In the event that a general meeting is to be postponed, we would recommend that all members are issued with a notice informing them of such postponement and the reasons for this – i.e as a result of Covid-19 measures. In that notice, members should be advised of any associated implications, such as that any officers due to step down or be re-elected will remain in office until the postponed meeting is convened.
We would also recommend that a members’ resolution is proposed for the general meeting when it is convened seeking their retrospective approval of the decision to postpone the meeting. This will allow any members’ objections to be raised now so that you can consider how to handle these.
Many sports clubs will have provisions for the appointment of proxies within their constitutions. If so, it may be an option to hold a quorate general meeting with only one or two attendees and the rest of the members in attendance by proxy. This will only be an option for a club, which has a constitution either providing that the quorum for general meetings includes those in attendance by proxy or where the quorum does not expressly refer to attendance “in person”, unless this is clarified elsewhere in the constitution as to include proxies.
Where a club’s constitution does not allow for virtual general meetings but does allow for proxies to be included in the number required for a quorum, this option may be more suitable as it will remove the risk of the meeting being deemed to be invalid as described above.
Clubs seeking to use proxies to call a quorate general meeting while the Regulations remain in force may wish to follow these suggested steps:
- the club issues the general meeting notice with an accompanying note to members explaining the current restrictions and how these create challenges for holding the general meeting
- in the note, there is a strong recommendation that members do not attend the meeting but instead appoint a proxy to attend and vote on their behalf – the proxy form included within the notice should have a list of all decisions for members’ approval and allow each member to select how they wish to vote
- the club can facilitate the proxy voting process and explain this clearly within the note to clarify who will be appointed as proxies and that members may only appoint one proxy each – the names of the proxies should already be populated within the proxy forms, which should be the members of two households who will actually attend in person, for example, the chair / president and another committee member
- those nominated as proxies would then attend the general meeting and, provided they have been appointed as proxy for a sufficient number of members to meet the quorum set out in the constitution, could vote to pass the relevant resolutions.
The key aspect of the above approach is that the club nominates two individuals to physically attend the general meeting and it will only be those two individuals who can be appointed as proxies.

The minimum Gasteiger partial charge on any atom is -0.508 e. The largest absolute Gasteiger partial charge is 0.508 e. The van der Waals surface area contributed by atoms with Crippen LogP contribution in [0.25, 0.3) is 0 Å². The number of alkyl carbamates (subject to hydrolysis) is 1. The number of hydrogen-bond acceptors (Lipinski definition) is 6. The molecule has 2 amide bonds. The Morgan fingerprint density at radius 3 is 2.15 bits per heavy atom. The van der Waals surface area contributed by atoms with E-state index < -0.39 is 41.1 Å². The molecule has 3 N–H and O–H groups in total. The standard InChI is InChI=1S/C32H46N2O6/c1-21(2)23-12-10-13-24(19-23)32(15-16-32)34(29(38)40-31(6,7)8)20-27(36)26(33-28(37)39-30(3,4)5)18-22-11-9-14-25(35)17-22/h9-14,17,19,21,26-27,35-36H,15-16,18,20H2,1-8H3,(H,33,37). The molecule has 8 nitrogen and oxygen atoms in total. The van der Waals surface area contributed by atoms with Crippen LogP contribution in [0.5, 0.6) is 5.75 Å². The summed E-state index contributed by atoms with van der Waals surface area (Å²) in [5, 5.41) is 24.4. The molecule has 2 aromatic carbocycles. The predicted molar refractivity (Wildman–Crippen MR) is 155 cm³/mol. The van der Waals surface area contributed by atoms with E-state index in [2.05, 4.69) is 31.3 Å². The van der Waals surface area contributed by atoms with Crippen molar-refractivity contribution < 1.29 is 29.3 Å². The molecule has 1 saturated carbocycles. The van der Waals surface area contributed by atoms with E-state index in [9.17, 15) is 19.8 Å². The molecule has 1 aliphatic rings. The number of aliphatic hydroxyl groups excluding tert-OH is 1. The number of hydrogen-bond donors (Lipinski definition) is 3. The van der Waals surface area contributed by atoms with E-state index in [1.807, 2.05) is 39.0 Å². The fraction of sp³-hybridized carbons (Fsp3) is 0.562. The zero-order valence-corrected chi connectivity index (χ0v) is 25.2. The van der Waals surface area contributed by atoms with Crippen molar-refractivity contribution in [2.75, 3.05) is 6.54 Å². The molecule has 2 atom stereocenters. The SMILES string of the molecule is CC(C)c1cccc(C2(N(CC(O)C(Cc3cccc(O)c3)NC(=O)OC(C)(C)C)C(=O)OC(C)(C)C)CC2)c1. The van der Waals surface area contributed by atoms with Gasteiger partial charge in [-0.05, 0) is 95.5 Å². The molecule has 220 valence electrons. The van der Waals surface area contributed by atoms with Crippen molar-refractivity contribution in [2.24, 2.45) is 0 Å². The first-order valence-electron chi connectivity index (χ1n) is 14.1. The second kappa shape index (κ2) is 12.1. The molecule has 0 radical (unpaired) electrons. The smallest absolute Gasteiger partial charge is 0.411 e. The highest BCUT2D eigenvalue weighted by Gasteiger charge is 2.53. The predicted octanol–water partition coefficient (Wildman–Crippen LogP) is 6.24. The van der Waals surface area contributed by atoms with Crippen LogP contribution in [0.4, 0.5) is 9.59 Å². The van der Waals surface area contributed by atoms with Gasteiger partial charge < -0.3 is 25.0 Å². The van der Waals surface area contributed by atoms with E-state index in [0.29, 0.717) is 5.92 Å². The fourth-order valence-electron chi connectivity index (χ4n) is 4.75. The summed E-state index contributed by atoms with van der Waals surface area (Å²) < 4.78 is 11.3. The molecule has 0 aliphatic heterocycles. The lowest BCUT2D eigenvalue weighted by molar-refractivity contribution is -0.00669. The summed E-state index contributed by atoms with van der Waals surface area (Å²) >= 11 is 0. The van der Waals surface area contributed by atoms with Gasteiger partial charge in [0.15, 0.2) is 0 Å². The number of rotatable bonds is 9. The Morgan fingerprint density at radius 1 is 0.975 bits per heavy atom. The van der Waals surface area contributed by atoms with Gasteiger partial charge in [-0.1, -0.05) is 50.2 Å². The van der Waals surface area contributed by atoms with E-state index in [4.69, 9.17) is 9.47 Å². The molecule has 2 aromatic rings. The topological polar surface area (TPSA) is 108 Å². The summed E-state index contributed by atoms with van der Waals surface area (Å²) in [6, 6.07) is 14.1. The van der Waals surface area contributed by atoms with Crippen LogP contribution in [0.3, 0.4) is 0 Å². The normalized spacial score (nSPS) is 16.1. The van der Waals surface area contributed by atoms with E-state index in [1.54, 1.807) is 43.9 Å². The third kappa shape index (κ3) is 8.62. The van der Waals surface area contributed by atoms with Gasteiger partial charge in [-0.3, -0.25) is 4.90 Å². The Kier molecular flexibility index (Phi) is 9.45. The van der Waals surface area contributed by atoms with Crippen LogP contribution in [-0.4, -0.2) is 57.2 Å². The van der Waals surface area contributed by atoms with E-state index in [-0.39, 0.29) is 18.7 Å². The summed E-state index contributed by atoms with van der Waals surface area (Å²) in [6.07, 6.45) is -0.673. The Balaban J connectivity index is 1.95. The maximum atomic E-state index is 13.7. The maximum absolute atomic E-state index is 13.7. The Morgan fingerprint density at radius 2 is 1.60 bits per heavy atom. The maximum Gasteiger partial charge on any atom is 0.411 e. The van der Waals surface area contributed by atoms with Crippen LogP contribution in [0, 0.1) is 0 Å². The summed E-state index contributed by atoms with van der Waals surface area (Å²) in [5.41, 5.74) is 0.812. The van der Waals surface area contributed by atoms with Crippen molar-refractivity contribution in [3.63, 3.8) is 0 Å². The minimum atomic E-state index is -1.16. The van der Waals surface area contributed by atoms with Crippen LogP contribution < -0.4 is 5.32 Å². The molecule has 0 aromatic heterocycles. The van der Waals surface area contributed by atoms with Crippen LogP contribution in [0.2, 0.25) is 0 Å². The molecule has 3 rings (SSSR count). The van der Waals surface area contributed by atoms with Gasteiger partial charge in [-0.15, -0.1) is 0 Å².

Decisions required during this time
If there are any particular decisions required in the interim period before a general meeting can be convened, you will need to consider if these decisions would normally require approval of the members.
If such decisions would ordinarily require to be approved at a general meeting and the club has opted to postpone a general meeting, we would recommend that the members are notified of any such decisions and the intention of the club’s committee to seek retrospective approval once a general meeting is able to be convened.
Again, this approach is not without the risk of challenge but the aim of providing members with advance notices is that any members who wish to raise objections or challenge the decision should be invited to do so and then the club may consider what options would be available.
Some club constitutions may allow members to pass resolutions in writing, rather than by attending a general
meeting. If a club’s constitution does have such a provision then this may be an alternative option for any decisions that need to be taken during this current time. However, this will only apply if such written resolutions are passed in accordance with the terms of the club’s constitution.
There will no doubt be many issues that clubs have had to face during the current Covid-19 pandemic that would never have previously been considered and convening general meetings may just be one of those. Generally, whenever we are amending the governance documentation for sports clubs now we always recommend including provisions to hold meetings virtually and pass written resolutions.
While clubs whose constitutions do not currently include those provisions cannot rely on these now – amendments most likely need to be approved by members at a general meeting and we would recommend waiting until a general meeting can be validly convened before proposing constitutional amendments – it is something that clubs should consider for the future.
When the lockdown restrictions have eased and clubs are able to convene a general meeting in person, we would recommend proposing amendments to the constitution to ensure that virtual general meetings can be convened in the future. It may also be helpful to have provisions for written resolutions, attendance by proxy and emergency decision procedures.